OK. I guess I was trying to help. It’s indeed alarming that iTunes does that. When it happens, do you see some remnants to track down what the causes are or are the entire library list and the album folders completely gone as if they were not imported in the first place?

No problem Hong. You simply go to play a song one day and iTunes says it can not find it and asks to locate it. When you navigate to the folder where it should be, it is simply gone. There has however been the odd occasion where the song has been put into some completely random folder, for example:

Track 3 off Alanis Morrisette’s debut might be found in Crowded House’s ‘Woodface’…just totally random stuff, but very very frustrating.

I am also user who has read the manual on iTunes.

For me: The current state of Roon integrating with iTunes was not sastifactory for me. While the Roon-iTunes integration works, the file import feature, at the time, would be in a constant “do loop.” There are other quibles, that I have, but I’ll divulge in a futre post.

This isn’t a shot at Roon.

This is a great effort to integrate into a 800Million plus user base of iTunes.

What I did and recommend: Use Roon exclusively. I exported my entire iTunes Library to .flac format in a new music directory. Then let Roon drive / take control.

(Background: I’m a die hard apple user and for the sake of Roon, I went out of my sandbox to support Roon. Not that .flac is the DEVIL, but I would normally use .AIFF or .alac formats. What’s next is that I purchased a WIndow DVD to install Roon and Windows on a boot drive for my iMac. I may even buy an intel NUC or a cheap HP touchscreen! Just because, even in it’s current state, Roon is better than iTunes in more areas that matter- tho mobile support is a boarderline show stopper)

The methodolgy I chose was to use a registered version of dBpowerAmp (MAC R15.4) and located my iTunes/music directory and batch converted to .flac (level 5) to a RAID Array attached to my computer,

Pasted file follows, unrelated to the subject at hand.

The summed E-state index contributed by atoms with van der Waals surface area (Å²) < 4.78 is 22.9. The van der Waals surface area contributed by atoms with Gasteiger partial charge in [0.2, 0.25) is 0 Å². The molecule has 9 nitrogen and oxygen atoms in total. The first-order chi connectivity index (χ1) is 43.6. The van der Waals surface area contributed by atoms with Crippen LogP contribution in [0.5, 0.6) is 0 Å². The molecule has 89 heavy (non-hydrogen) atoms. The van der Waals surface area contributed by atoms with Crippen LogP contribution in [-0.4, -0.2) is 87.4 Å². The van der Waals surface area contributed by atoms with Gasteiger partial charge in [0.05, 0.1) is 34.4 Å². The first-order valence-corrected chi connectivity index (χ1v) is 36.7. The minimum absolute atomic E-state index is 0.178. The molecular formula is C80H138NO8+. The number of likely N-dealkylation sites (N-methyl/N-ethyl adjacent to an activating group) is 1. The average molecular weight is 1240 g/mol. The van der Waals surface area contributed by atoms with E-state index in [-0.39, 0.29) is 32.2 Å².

Now, when dbpoweramp batch converts a boat load of files it spits them all in one directory. In my case, I had a directory with 41,000 files. Not ideal, right?

Because I started FRESH with a NON existing music libary, @andybob I was able to allow Roon to sort, create, and organize all of the files. After few hours of downloading metadata and shuffling I had a very well organized directory. I had a few misnomers in some of the tracks that were already oddities/problem tracks. But generally, the organization was the same or better than what I directed my iTunes file management system to do.

For most users, this may be un-acceptable. However when using new software and new OSes, we all must have a back up. I know it’s hard not to be eager and excited and just let Roon have at your music. Really, Roon doesn’t do anything, What I mean is let Roon take control. (and if it’s not there yet, dev team, I support this area of study.)

If it’s still recommend to go to a “watched” folder I will just back up my stuff and disble the organized folder.

Other thoughts:

Using a stand alone “PC” is prefered by me.

Today, here is what I think. Subscribe to Tidal. Buy a “powerful” PC. Run Windows and only Roon on the computer-nothing else. Use SSD drives, speed, for Windows and Roon app. Use a drive or drive array (SSDs or HDDs) as (storage) music directory. The music directory can be local or remote. Use a peridodic and automated back-up methodology. “Cloud” remote back up is a plus.

Most of all keep it simple.

Roon does everything in one package, so you may not need to break it into three peices. (Server, Streamer, Remote)

I used an organised folder as a recognition tool before storing in a watched folder. It’s just that the potential for harm using an organised folder for storage is greater and can be avoided.

I use dBPoweramp but haven’t batch converted as described. I believe Dynamic Output Location can create a folder output structure from file tags, but I haven’t tested it.

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You are right about the dynamic output location. I ignorantly skipped over that capability. :blush:

But what is was awesome is that Roon figured it out anyway- Hey!